Centralisation(Redirected from Centralistic)
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Centralisation (British), or centralization (both British and American), is the process by which the activities of an organization, particularly those regarding planning and decision-making, become concentrated within a particular location or group, keeping all of the important decision-making powers within the head office or the centre of the organisation.
The term has a variety of meanings in several fields. In political science, centralisation refers to the concentration of a government's power – both geographically and politically – into a centralised government.
Centralisation in politicsEdit
Centralisation of authority is defined as the systematic and consistent concentration of authority at a central point or in a person within the organization. This idea was first introduced in the Qin Dynasty of China. The Qin government was highly bureaucratic and was administered by a hierarchy of officials, all serving the First Emperor, Qin Shi Huang. The Qin Dynasty practiced all the things that Han Feizi taught, allowing Qin Shi Huang to own and control all his territories, including those conquered from other countries. Zheng and his advisers ended feudalism in China by setting up new laws and regulations under a centralised and bureaucratic government with a rigid centralisation of authority. Under this system, both the military and government thrived. This was because talented individuals were more easily identified and picked out to be trained for specialised functions.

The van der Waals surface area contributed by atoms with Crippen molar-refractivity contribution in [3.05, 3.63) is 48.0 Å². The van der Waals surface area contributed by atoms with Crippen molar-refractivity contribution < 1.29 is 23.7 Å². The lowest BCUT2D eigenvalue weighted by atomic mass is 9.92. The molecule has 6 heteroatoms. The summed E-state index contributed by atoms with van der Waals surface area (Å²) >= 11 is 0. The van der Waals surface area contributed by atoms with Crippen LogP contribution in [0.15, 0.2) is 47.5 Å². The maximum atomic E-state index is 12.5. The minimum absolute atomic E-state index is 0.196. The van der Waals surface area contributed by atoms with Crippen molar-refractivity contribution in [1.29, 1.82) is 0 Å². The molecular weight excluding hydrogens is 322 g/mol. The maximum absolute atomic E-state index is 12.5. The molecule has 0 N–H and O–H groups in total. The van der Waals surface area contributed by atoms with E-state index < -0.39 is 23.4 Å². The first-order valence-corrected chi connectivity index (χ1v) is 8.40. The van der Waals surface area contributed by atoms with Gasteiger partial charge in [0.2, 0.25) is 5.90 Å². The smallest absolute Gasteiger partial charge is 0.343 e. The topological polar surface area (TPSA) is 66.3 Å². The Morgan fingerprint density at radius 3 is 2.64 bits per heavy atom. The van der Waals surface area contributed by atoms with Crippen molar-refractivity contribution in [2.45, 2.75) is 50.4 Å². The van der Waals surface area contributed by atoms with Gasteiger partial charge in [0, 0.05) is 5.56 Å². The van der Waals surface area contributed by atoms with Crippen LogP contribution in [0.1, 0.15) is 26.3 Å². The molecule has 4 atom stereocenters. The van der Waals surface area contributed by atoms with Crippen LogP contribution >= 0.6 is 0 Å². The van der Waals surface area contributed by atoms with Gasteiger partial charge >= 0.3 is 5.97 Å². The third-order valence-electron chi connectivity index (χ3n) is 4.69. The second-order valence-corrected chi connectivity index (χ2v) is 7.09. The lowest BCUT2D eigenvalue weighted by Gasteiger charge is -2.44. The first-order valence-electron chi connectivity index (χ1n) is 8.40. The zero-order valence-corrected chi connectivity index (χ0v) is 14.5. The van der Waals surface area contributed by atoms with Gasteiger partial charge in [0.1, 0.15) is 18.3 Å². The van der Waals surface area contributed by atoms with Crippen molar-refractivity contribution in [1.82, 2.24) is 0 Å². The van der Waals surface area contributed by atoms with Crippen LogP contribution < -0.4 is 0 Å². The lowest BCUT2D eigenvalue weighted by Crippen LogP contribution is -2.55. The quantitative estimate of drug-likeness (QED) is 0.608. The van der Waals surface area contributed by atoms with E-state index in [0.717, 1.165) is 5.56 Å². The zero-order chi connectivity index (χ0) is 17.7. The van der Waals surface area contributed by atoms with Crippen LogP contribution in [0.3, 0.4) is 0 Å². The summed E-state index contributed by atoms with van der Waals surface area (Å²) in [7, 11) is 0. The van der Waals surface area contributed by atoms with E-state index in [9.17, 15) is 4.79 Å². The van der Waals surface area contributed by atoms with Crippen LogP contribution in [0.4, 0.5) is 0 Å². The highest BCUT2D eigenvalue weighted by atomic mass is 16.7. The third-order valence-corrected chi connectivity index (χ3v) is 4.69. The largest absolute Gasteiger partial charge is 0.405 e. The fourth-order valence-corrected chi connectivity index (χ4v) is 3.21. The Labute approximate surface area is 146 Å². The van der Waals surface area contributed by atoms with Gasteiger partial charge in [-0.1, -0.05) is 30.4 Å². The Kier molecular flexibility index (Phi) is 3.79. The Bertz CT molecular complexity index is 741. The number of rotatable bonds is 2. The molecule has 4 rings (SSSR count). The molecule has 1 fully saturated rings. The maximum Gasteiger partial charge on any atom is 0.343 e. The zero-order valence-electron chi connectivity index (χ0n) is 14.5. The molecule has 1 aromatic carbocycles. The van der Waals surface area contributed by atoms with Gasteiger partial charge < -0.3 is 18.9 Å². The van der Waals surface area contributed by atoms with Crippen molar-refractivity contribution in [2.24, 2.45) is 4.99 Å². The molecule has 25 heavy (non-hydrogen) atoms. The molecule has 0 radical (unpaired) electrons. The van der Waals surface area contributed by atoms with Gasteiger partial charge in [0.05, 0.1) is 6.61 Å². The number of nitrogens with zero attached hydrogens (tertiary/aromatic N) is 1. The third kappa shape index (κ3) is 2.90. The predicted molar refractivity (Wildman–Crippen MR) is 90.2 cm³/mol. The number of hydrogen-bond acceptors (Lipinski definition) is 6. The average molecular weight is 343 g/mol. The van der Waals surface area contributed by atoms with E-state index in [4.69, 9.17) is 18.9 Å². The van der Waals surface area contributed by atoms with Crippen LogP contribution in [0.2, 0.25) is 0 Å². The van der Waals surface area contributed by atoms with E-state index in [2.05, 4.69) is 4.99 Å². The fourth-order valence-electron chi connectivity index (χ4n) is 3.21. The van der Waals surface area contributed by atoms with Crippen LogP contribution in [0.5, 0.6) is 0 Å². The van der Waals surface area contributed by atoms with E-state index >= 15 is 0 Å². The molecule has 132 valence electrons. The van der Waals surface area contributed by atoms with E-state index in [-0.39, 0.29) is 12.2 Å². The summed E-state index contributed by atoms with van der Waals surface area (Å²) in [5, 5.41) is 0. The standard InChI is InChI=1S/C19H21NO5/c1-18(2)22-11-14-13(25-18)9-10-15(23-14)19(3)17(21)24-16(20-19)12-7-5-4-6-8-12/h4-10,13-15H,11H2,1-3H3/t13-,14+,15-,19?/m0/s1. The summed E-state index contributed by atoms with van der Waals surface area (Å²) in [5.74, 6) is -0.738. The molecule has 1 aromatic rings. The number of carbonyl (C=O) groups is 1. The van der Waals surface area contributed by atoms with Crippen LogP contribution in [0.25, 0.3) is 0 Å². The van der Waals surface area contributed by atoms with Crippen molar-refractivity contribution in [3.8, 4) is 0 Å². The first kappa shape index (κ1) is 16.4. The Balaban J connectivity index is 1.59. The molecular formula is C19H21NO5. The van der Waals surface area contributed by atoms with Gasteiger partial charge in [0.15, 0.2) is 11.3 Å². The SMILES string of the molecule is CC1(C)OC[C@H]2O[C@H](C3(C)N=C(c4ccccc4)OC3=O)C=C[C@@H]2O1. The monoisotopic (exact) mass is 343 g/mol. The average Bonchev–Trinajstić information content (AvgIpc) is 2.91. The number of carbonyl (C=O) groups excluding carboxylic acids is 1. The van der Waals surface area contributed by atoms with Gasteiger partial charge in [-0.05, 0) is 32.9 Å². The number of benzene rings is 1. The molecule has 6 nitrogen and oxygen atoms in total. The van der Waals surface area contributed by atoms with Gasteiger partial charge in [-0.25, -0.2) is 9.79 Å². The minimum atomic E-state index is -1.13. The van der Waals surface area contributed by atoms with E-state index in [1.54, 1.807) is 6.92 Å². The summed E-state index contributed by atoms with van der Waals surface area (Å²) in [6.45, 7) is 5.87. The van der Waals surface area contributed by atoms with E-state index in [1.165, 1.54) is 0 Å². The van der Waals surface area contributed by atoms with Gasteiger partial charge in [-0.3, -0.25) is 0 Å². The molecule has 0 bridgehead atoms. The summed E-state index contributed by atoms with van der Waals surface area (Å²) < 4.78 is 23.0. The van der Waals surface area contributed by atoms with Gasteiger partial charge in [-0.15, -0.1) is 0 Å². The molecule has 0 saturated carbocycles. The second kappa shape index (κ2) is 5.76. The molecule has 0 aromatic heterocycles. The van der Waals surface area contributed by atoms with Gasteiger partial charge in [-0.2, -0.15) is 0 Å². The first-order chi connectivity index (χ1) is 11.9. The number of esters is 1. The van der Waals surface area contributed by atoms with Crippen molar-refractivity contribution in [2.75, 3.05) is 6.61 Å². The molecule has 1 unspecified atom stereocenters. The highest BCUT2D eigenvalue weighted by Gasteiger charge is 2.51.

- The monarchical power is the supreme power in the empire. The emperor monopolises all the resources in the country; his personality and abilities decide the prosperity of the country. This autocratic system allows for faster decision-making and avoids complex solutions to problems that arise. One disadvantage is that courtiers, who compete for the emperor's favor, are able to amass power for themselves, leading to internal strife.(Jin and Liu, 1992)
- The administrative department has highly centralised power. The duties of each bureaucratic occupation are not clearly defined, leading to inefficiencies as functionaries manage the government and effectively rule the country.
The acts for the implementation are needed after delegation. Therefore, the authority for taking the decisions can be spread with the help of the delegation of the authority.
The centralisation of the authority can be done immediately, if complete concentration is given at the decision-making stage for any position. The centralisation can be done with a position or at a level in an organisation. Ideally, the decision-making power is held by few hands individuals.
Centralisation of authority has several advantages and disadvantages. The benefits include:
- Responsibilities and duties are well defined within the central governing body.
- Decision-making is very direct and clear.
- The central power maintains a large "encompassing interest" in the welfare of the state it rules since it stands to benefit from any increase in the state's wealth and/or power. In this sense, the incentives of state and ruler are aligned.
Disadvantages, on the other hand are as follows: